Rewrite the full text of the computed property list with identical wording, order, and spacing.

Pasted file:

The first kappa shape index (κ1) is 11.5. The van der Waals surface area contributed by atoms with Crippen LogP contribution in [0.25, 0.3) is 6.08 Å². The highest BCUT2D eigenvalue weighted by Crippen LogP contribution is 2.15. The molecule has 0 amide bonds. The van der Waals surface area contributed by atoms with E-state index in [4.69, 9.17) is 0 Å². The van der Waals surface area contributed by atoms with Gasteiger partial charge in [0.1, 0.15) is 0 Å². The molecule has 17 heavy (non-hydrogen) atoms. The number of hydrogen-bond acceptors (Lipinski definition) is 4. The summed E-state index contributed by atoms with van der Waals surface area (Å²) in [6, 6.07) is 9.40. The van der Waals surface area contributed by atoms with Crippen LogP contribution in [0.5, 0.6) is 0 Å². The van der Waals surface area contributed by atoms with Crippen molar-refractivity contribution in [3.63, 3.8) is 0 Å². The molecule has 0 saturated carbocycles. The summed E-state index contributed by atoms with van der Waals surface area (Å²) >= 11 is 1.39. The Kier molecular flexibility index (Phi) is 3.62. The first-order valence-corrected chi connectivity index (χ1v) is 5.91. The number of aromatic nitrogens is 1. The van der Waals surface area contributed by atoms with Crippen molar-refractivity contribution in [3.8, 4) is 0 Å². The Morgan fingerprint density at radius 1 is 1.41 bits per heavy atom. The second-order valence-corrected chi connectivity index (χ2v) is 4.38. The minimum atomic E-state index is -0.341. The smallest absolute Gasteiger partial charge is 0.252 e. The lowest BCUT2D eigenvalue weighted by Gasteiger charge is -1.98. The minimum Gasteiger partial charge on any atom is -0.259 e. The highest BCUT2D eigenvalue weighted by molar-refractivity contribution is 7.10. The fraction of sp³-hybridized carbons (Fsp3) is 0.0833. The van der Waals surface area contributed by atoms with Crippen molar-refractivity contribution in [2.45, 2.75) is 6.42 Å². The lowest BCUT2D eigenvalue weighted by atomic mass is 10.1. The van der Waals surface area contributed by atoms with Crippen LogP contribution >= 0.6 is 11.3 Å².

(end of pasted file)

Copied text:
The first kappa shape index (κ1) is 11.5. The van der Waals surface area contributed by atoms with Crippen LogP contribution in [0.25, 0.3) is 6.08 Å². The highest BCUT2D eigenvalue weighted by Crippen LogP contribution is 2.15. The molecule has 0 amide bonds. The van der Waals surface area contributed by atoms with E-state index in [4.69, 9.17) is 0 Å². The van der Waals surface area contributed by atoms with Gasteiger partial charge in [0.1, 0.15) is 0 Å². The molecule has 17 heavy (non-hydrogen) atoms. The number of hydrogen-bond acceptors (Lipinski definition) is 4. The summed E-state index contributed by atoms with van der Waals surface area (Å²) in [6, 6.07) is 9.40. The van der Waals surface area contributed by atoms with Crippen LogP contribution in [0.5, 0.6) is 0 Å². The van der Waals surface area contributed by atoms with Crippen molar-refractivity contribution in [3.63, 3.8) is 0 Å². The molecule has 0 saturated carbocycles. The summed E-state index contributed by atoms with van der Waals surface area (Å²) >= 11 is 1.39. The Kier molecular flexibility index (Phi) is 3.62. The first-order valence-corrected chi connectivity index (χ1v) is 5.91. The number of aromatic nitrogens is 1. The van der Waals surface area contributed by atoms with Crippen molar-refractivity contribution in [3.8, 4) is 0 Å². The Morgan fingerprint density at radius 1 is 1.41 bits per heavy atom. The second-order valence-corrected chi connectivity index (χ2v) is 4.38. The minimum atomic E-state index is -0.341. The smallest absolute Gasteiger partial charge is 0.252 e. The lowest BCUT2D eigenvalue weighted by Gasteiger charge is -1.98. The minimum Gasteiger partial charge on any atom is -0.259 e. The highest BCUT2D eigenvalue weighted by molar-refractivity contribution is 7.10. The fraction of sp³-hybridized carbons (Fsp3) is 0.0833. The van der Waals surface area contributed by atoms with Crippen molar-refractivity contribution in [2.45, 2.75) is 6.42 Å². The lowest BCUT2D eigenvalue weighted by atomic mass is 10.1. The van der Waals surface area contributed by atoms with Crippen LogP contribution >= 0.6 is 11.3 Å².